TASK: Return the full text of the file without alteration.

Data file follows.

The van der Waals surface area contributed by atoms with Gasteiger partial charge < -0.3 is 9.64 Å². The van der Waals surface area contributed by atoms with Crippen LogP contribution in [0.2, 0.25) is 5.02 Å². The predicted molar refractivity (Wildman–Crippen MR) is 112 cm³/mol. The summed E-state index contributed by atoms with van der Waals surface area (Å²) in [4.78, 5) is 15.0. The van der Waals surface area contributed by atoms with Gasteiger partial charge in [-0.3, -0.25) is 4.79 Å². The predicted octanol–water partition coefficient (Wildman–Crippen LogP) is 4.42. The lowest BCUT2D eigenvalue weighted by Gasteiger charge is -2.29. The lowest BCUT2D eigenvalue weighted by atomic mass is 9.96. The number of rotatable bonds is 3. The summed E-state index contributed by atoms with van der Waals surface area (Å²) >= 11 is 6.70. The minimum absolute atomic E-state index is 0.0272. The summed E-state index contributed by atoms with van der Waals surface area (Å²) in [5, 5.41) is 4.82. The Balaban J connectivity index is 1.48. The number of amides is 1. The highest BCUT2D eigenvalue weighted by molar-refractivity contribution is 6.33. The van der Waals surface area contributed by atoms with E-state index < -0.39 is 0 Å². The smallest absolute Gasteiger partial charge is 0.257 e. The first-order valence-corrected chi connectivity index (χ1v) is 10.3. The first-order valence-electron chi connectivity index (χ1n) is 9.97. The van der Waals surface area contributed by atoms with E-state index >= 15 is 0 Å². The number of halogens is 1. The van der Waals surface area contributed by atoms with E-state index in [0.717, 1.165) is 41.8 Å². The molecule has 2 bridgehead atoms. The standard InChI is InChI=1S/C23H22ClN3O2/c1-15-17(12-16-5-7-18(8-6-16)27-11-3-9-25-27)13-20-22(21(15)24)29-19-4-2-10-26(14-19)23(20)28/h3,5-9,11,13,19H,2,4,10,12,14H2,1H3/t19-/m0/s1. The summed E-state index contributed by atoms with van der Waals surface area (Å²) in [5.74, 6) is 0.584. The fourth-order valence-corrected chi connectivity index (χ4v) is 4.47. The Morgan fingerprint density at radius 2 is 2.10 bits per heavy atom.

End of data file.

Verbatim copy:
The van der Waals surface area contributed by atoms with Gasteiger partial charge < -0.3 is 9.64 Å². The van der Waals surface area contributed by atoms with Crippen LogP contribution in [0.2, 0.25) is 5.02 Å². The predicted molar refractivity (Wildman–Crippen MR) is 112 cm³/mol. The summed E-state index contributed by atoms with van der Waals surface area (Å²) in [4.78, 5) is 15.0. The van der Waals surface area contributed by atoms with Gasteiger partial charge in [-0.3, -0.25) is 4.79 Å². The predicted octanol–water partition coefficient (Wildman–Crippen LogP) is 4.42. The lowest BCUT2D eigenvalue weighted by Gasteiger charge is -2.29. The lowest BCUT2D eigenvalue weighted by atomic mass is 9.96. The number of rotatable bonds is 3. The summed E-state index contributed by atoms with van der Waals surface area (Å²) >= 11 is 6.70. The minimum absolute atomic E-state index is 0.0272. The summed E-state index contributed by atoms with van der Waals surface area (Å²) in [5, 5.41) is 4.82. The Balaban J connectivity index is 1.48. The number of amides is 1. The highest BCUT2D eigenvalue weighted by molar-refractivity contribution is 6.33. The van der Waals surface area contributed by atoms with E-state index < -0.39 is 0 Å². The smallest absolute Gasteiger partial charge is 0.257 e. The first-order valence-corrected chi connectivity index (χ1v) is 10.3. The first-order valence-electron chi connectivity index (χ1n) is 9.97. The van der Waals surface area contributed by atoms with E-state index >= 15 is 0 Å². The number of halogens is 1. The van der Waals surface area contributed by atoms with E-state index in [0.717, 1.165) is 41.8 Å². The molecule has 2 bridgehead atoms. The standard InChI is InChI=1S/C23H22ClN3O2/c1-15-17(12-16-5-7-18(8-6-16)27-11-3-9-25-27)13-20-22(21(15)24)29-19-4-2-10-26(14-19)23(20)28/h3,5-9,11,13,19H,2,4,10,12,14H2,1H3/t19-/m0/s1. The summed E-state index contributed by atoms with van der Waals surface area (Å²) in [5.74, 6) is 0.584. The fourth-order valence-corrected chi connectivity index (χ4v) is 4.47. The Morgan fingerprint density at radius 2 is 2.10 bits per heavy atom.